How would you describe yourself as a therapist?
Client-centered! I believe that my clients are the experts on their own lives, and it is my job to learn about them from them and meet them where they are. I am empathetic, humorous, a story teller, warm and non-judgmental. I see my approach as a collaborative effort and take the time to work on building and nurturing trusting therapeutic relationships with my clients.
Who do you love working with in therapy?
I enjoy working with school-age children, adolescents, adults and families. Although my passion began with my work with children, through my education and experience I learned to love and appreciate every stage of a human’s development. As a systemic thinker, I promote and advocate for family therapy whenever possible and appropriate. I believe that there is a lot of power to change, adapt or adjust to a situation when more members of a family are involved in treatment. My areas of focus include but not limited to depression, anxiety, academic and school-related struggles, attention deficit/hyperactivity, oppositional-defiance, grief and loss, self-harm, parenting, relationship and identity related issues.
Do you have a particular theory or framework that guides your work as a therapist? If so, describe it and tell us why you use that.
I have been trained in multiple approaches such as Solution-Focused Therapy, Structural Family Therapy, Brief Strategic Therapy, Acceptance and Commitment Therapy and Cognitive Behavioral Therapy. My philosophy is that the approach should be good fit for the client not the other way around.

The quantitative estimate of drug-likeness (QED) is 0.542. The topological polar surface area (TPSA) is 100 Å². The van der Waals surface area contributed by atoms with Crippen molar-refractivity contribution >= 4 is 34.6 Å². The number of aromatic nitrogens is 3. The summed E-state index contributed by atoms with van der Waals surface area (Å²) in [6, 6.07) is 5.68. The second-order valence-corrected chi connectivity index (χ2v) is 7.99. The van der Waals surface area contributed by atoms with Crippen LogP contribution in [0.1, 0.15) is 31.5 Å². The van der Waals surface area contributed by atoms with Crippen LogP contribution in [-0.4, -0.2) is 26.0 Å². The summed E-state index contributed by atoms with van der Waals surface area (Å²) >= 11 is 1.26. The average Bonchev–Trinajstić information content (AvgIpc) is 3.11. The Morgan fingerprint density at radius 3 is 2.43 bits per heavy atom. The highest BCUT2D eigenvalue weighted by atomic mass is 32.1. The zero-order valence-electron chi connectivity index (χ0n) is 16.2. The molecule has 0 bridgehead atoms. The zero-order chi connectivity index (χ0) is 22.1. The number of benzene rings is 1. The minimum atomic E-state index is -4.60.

Share one thing you are passionate about in your professional or personal life.
A professional goal I set myself post licensure was to become a clinical supervisor. I enjoy being a teacher and leader; becoming a clinical supervisor will give me the opportunity to help others grow professionally and help create the next generation of therapists. This goal will become a reality this year!
My personal passion is traveling! Culture and diversity never seize to amaze me. Although culture shock can be scary and intimidating, I find it fascinating. My goal is to visit all continents. At the end of this year, I will have visited 18 countries in 5 continents. My travels provide me the opportunity to learn about different, backgrounds, idiosyncrasies, traditions, customs and beliefs which I often incorporate into my treatment.
By: Dr. Erica Wollerman
January 1st was a very big day for us at Thrive, and really for me in particular as the founder of Thrive Therapy Studio. You see, this is the day that we celebrated our first year anniversary of being a group therapy practice! Not only have we celebrated our first year of being a group practice, but we have also been able to expand our team of clinicians and services offered over the past year. While reflecting on the year, I feel so proud of the work we do, families we work with, and overarching values of our growing company!